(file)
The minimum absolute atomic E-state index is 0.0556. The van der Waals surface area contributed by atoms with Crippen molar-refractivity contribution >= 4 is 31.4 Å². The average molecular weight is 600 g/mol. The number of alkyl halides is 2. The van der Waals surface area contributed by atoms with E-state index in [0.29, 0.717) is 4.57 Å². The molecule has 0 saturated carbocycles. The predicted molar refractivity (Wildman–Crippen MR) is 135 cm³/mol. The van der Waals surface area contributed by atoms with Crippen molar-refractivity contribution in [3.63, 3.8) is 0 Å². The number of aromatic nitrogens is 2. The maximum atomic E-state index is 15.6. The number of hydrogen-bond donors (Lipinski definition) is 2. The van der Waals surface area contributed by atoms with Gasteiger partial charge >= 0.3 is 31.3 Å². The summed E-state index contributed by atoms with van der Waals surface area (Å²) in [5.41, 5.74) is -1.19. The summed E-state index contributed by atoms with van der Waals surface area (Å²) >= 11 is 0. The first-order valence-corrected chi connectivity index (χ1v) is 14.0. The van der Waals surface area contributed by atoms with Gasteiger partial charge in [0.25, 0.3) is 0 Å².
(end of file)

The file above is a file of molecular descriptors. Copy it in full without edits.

The minimum absolute atomic E-state index is 0.0556. The van der Waals surface area contributed by atoms with Crippen molar-refractivity contribution >= 4 is 31.4 Å². The average molecular weight is 600 g/mol. The number of alkyl halides is 2. The van der Waals surface area contributed by atoms with E-state index in [0.29, 0.717) is 4.57 Å². The molecule has 0 saturated carbocycles. The predicted molar refractivity (Wildman–Crippen MR) is 135 cm³/mol. The van der Waals surface area contributed by atoms with Crippen molar-refractivity contribution in [3.63, 3.8) is 0 Å². The number of aromatic nitrogens is 2. The maximum atomic E-state index is 15.6. The number of hydrogen-bond donors (Lipinski definition) is 2. The van der Waals surface area contributed by atoms with Gasteiger partial charge >= 0.3 is 31.3 Å². The summed E-state index contributed by atoms with van der Waals surface area (Å²) in [5.41, 5.74) is -1.19. The summed E-state index contributed by atoms with van der Waals surface area (Å²) >= 11 is 0. The first-order valence-corrected chi connectivity index (χ1v) is 14.0. The van der Waals surface area contributed by atoms with Gasteiger partial charge in [0.25, 0.3) is 0 Å².